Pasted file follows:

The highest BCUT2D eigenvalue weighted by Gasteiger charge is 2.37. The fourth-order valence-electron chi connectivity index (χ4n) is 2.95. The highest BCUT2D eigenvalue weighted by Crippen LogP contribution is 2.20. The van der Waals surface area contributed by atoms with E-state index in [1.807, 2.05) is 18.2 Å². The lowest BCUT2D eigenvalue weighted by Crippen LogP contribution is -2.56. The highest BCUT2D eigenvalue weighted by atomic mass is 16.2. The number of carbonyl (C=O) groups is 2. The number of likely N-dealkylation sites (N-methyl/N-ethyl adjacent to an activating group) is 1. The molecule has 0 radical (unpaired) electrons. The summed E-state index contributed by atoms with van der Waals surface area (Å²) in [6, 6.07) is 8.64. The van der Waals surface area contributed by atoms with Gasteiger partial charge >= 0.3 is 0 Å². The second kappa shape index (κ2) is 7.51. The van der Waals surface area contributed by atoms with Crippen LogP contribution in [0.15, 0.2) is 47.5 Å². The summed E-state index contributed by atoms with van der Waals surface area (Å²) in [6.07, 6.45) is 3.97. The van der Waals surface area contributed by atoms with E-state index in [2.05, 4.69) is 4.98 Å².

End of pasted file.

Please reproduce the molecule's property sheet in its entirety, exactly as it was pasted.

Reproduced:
The highest BCUT2D eigenvalue weighted by Gasteiger charge is 2.37. The fourth-order valence-electron chi connectivity index (χ4n) is 2.95. The highest BCUT2D eigenvalue weighted by Crippen LogP contribution is 2.20. The van der Waals surface area contributed by atoms with E-state index in [1.807, 2.05) is 18.2 Å². The lowest BCUT2D eigenvalue weighted by Crippen LogP contribution is -2.56. The highest BCUT2D eigenvalue weighted by atomic mass is 16.2. The number of carbonyl (C=O) groups is 2. The number of likely N-dealkylation sites (N-methyl/N-ethyl adjacent to an activating group) is 1. The molecule has 0 radical (unpaired) electrons. The summed E-state index contributed by atoms with van der Waals surface area (Å²) in [6, 6.07) is 8.64. The van der Waals surface area contributed by atoms with Gasteiger partial charge >= 0.3 is 0 Å². The second kappa shape index (κ2) is 7.51. The van der Waals surface area contributed by atoms with Crippen LogP contribution in [0.15, 0.2) is 47.5 Å². The summed E-state index contributed by atoms with van der Waals surface area (Å²) in [6.07, 6.45) is 3.97. The van der Waals surface area contributed by atoms with E-state index in [2.05, 4.69) is 4.98 Å².